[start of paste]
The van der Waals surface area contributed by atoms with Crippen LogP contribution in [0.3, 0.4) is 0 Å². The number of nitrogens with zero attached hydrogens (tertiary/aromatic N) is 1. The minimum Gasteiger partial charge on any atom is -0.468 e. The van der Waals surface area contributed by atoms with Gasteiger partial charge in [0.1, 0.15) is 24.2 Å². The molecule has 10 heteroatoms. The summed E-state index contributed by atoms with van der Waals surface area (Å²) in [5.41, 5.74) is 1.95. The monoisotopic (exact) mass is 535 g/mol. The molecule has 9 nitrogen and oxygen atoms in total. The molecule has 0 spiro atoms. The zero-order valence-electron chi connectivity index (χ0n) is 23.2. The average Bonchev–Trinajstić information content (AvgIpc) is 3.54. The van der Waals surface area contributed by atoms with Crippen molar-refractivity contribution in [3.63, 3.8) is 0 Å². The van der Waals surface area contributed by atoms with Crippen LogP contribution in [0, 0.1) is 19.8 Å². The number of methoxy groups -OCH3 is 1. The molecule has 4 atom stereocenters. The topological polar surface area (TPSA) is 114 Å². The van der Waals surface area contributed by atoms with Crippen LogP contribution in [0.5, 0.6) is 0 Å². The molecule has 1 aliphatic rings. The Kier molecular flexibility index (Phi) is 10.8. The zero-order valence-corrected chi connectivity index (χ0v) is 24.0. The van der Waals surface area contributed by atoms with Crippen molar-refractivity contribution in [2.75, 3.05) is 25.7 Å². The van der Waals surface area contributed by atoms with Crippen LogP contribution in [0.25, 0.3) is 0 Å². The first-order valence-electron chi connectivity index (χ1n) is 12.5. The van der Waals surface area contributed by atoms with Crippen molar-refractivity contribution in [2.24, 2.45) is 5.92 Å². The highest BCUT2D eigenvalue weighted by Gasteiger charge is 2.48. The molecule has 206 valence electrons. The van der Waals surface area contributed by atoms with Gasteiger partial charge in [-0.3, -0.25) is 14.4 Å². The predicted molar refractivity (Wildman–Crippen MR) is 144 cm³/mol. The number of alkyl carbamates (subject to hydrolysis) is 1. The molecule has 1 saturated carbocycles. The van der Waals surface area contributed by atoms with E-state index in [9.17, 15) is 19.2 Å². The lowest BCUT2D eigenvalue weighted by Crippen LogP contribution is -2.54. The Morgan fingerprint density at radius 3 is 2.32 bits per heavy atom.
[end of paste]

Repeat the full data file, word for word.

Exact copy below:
The van der Waals surface area contributed by atoms with Crippen LogP contribution in [0.3, 0.4) is 0 Å². The number of nitrogens with zero attached hydrogens (tertiary/aromatic N) is 1. The minimum Gasteiger partial charge on any atom is -0.468 e. The van der Waals surface area contributed by atoms with Gasteiger partial charge in [0.1, 0.15) is 24.2 Å². The molecule has 10 heteroatoms. The summed E-state index contributed by atoms with van der Waals surface area (Å²) in [5.41, 5.74) is 1.95. The monoisotopic (exact) mass is 535 g/mol. The molecule has 9 nitrogen and oxygen atoms in total. The molecule has 0 spiro atoms. The zero-order valence-electron chi connectivity index (χ0n) is 23.2. The average Bonchev–Trinajstić information content (AvgIpc) is 3.54. The van der Waals surface area contributed by atoms with Crippen molar-refractivity contribution in [3.63, 3.8) is 0 Å². The van der Waals surface area contributed by atoms with Crippen LogP contribution in [0, 0.1) is 19.8 Å². The number of methoxy groups -OCH3 is 1. The molecule has 4 atom stereocenters. The topological polar surface area (TPSA) is 114 Å². The van der Waals surface area contributed by atoms with Crippen LogP contribution in [0.5, 0.6) is 0 Å². The molecule has 1 aliphatic rings. The Kier molecular flexibility index (Phi) is 10.8. The zero-order valence-corrected chi connectivity index (χ0v) is 24.0. The van der Waals surface area contributed by atoms with Crippen molar-refractivity contribution in [2.75, 3.05) is 25.7 Å². The van der Waals surface area contributed by atoms with Crippen LogP contribution in [0.25, 0.3) is 0 Å². The first-order valence-electron chi connectivity index (χ1n) is 12.5. The van der Waals surface area contributed by atoms with Crippen molar-refractivity contribution in [2.24, 2.45) is 5.92 Å². The highest BCUT2D eigenvalue weighted by Gasteiger charge is 2.48. The molecule has 206 valence electrons. The van der Waals surface area contributed by atoms with Gasteiger partial charge in [-0.3, -0.25) is 14.4 Å². The predicted molar refractivity (Wildman–Crippen MR) is 144 cm³/mol. The number of alkyl carbamates (subject to hydrolysis) is 1. The molecule has 1 saturated carbocycles. The van der Waals surface area contributed by atoms with E-state index in [9.17, 15) is 19.2 Å². The lowest BCUT2D eigenvalue weighted by Crippen LogP contribution is -2.54. The Morgan fingerprint density at radius 3 is 2.32 bits per heavy atom.